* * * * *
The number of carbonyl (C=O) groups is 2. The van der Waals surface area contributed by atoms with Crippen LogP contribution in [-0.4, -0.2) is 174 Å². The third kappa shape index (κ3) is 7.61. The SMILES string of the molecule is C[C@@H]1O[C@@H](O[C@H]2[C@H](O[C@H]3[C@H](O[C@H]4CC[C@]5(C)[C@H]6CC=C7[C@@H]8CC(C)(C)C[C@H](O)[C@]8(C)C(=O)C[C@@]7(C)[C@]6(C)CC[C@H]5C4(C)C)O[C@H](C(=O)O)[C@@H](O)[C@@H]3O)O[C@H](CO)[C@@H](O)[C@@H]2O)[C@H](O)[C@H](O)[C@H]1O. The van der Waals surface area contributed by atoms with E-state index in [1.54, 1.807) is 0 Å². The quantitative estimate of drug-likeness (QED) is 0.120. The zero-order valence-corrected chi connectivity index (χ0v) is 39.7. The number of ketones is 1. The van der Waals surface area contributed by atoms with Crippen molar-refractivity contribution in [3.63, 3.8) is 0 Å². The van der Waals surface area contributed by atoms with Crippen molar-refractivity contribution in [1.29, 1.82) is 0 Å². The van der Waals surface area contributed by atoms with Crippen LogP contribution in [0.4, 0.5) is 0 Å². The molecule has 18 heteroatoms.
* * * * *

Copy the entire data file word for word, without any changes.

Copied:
The number of carbonyl (C=O) groups is 2. The van der Waals surface area contributed by atoms with Crippen LogP contribution in [-0.4, -0.2) is 174 Å². The third kappa shape index (κ3) is 7.61. The SMILES string of the molecule is C[C@@H]1O[C@@H](O[C@H]2[C@H](O[C@H]3[C@H](O[C@H]4CC[C@]5(C)[C@H]6CC=C7[C@@H]8CC(C)(C)C[C@H](O)[C@]8(C)C(=O)C[C@@]7(C)[C@]6(C)CC[C@H]5C4(C)C)O[C@H](C(=O)O)[C@@H](O)[C@@H]3O)O[C@H](CO)[C@@H](O)[C@@H]2O)[C@H](O)[C@H](O)[C@H]1O. The van der Waals surface area contributed by atoms with E-state index in [1.54, 1.807) is 0 Å². The quantitative estimate of drug-likeness (QED) is 0.120. The zero-order valence-corrected chi connectivity index (χ0v) is 39.7. The number of ketones is 1. The van der Waals surface area contributed by atoms with Crippen molar-refractivity contribution in [3.63, 3.8) is 0 Å². The van der Waals surface area contributed by atoms with Crippen molar-refractivity contribution in [1.29, 1.82) is 0 Å². The van der Waals surface area contributed by atoms with Crippen LogP contribution in [0.4, 0.5) is 0 Å². The molecule has 18 heteroatoms.